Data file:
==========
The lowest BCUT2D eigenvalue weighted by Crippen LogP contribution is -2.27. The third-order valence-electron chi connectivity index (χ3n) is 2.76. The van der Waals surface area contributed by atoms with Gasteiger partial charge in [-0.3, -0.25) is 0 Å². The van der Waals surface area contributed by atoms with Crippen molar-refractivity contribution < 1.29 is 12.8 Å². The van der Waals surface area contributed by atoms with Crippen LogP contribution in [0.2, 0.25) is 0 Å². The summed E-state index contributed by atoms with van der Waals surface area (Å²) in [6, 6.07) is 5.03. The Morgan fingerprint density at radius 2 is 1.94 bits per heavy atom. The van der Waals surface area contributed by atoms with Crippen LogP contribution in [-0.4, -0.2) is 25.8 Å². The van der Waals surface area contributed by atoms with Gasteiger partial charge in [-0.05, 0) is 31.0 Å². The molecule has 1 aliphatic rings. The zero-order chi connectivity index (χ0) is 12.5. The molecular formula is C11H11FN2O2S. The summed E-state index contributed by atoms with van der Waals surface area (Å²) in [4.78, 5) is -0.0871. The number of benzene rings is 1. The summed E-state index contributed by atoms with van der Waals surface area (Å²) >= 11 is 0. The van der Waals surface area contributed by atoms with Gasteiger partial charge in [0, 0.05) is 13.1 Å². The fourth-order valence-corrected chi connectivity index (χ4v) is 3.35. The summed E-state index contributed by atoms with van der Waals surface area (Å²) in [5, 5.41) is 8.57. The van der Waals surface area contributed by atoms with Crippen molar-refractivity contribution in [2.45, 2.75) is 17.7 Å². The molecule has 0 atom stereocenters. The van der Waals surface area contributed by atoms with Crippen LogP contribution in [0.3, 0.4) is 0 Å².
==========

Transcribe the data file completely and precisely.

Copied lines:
The lowest BCUT2D eigenvalue weighted by Crippen LogP contribution is -2.27. The third-order valence-electron chi connectivity index (χ3n) is 2.76. The van der Waals surface area contributed by atoms with Gasteiger partial charge in [-0.3, -0.25) is 0 Å². The van der Waals surface area contributed by atoms with Crippen molar-refractivity contribution < 1.29 is 12.8 Å². The van der Waals surface area contributed by atoms with Crippen LogP contribution in [0.2, 0.25) is 0 Å². The summed E-state index contributed by atoms with van der Waals surface area (Å²) in [6, 6.07) is 5.03. The Morgan fingerprint density at radius 2 is 1.94 bits per heavy atom. The van der Waals surface area contributed by atoms with Crippen LogP contribution in [-0.4, -0.2) is 25.8 Å². The van der Waals surface area contributed by atoms with Gasteiger partial charge in [-0.05, 0) is 31.0 Å². The molecule has 1 aliphatic rings. The zero-order chi connectivity index (χ0) is 12.5. The molecular formula is C11H11FN2O2S. The summed E-state index contributed by atoms with van der Waals surface area (Å²) in [4.78, 5) is -0.0871. The number of benzene rings is 1. The summed E-state index contributed by atoms with van der Waals surface area (Å²) >= 11 is 0. The van der Waals surface area contributed by atoms with Gasteiger partial charge in [0, 0.05) is 13.1 Å². The fourth-order valence-corrected chi connectivity index (χ4v) is 3.35. The summed E-state index contributed by atoms with van der Waals surface area (Å²) in [5, 5.41) is 8.57. The van der Waals surface area contributed by atoms with Crippen molar-refractivity contribution in [2.45, 2.75) is 17.7 Å². The molecule has 0 atom stereocenters. The van der Waals surface area contributed by atoms with Crippen LogP contribution in [0.3, 0.4) is 0 Å².